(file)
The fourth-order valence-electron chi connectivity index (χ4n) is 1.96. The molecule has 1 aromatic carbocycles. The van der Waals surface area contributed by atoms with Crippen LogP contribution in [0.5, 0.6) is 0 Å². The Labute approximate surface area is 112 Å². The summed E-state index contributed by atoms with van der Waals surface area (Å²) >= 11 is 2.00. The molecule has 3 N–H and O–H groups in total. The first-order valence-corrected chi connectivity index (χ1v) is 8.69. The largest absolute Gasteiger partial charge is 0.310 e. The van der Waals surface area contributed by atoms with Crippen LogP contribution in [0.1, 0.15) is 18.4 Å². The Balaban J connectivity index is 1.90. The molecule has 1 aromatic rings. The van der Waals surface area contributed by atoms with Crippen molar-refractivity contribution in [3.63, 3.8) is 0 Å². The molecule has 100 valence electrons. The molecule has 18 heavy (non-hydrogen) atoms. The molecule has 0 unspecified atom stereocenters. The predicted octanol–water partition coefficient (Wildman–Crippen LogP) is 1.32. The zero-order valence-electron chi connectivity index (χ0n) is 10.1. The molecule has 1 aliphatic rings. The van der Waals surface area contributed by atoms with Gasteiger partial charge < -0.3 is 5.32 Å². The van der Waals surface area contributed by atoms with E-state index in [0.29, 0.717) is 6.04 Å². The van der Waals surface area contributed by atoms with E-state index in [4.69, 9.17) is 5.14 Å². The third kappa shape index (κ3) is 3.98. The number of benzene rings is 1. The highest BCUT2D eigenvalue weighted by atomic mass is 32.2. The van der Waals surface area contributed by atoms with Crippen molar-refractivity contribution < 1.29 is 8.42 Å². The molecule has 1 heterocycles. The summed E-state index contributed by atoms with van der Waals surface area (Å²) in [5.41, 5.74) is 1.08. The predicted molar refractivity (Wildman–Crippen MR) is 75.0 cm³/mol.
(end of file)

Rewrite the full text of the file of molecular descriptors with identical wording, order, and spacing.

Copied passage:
The fourth-order valence-electron chi connectivity index (χ4n) is 1.96. The molecule has 1 aromatic carbocycles. The van der Waals surface area contributed by atoms with Crippen LogP contribution in [0.5, 0.6) is 0 Å². The Labute approximate surface area is 112 Å². The summed E-state index contributed by atoms with van der Waals surface area (Å²) >= 11 is 2.00. The molecule has 3 N–H and O–H groups in total. The first-order valence-corrected chi connectivity index (χ1v) is 8.69. The largest absolute Gasteiger partial charge is 0.310 e. The van der Waals surface area contributed by atoms with Crippen LogP contribution in [0.1, 0.15) is 18.4 Å². The Balaban J connectivity index is 1.90. The molecule has 1 aromatic rings. The van der Waals surface area contributed by atoms with Crippen molar-refractivity contribution in [3.63, 3.8) is 0 Å². The molecule has 100 valence electrons. The molecule has 18 heavy (non-hydrogen) atoms. The molecule has 0 unspecified atom stereocenters. The predicted octanol–water partition coefficient (Wildman–Crippen LogP) is 1.32. The zero-order valence-electron chi connectivity index (χ0n) is 10.1. The molecule has 1 aliphatic rings. The van der Waals surface area contributed by atoms with Gasteiger partial charge < -0.3 is 5.32 Å². The van der Waals surface area contributed by atoms with E-state index in [0.29, 0.717) is 6.04 Å². The van der Waals surface area contributed by atoms with E-state index in [4.69, 9.17) is 5.14 Å². The third kappa shape index (κ3) is 3.98. The number of benzene rings is 1. The highest BCUT2D eigenvalue weighted by atomic mass is 32.2. The van der Waals surface area contributed by atoms with Crippen molar-refractivity contribution < 1.29 is 8.42 Å². The molecule has 1 heterocycles. The summed E-state index contributed by atoms with van der Waals surface area (Å²) in [5.41, 5.74) is 1.08. The predicted molar refractivity (Wildman–Crippen MR) is 75.0 cm³/mol.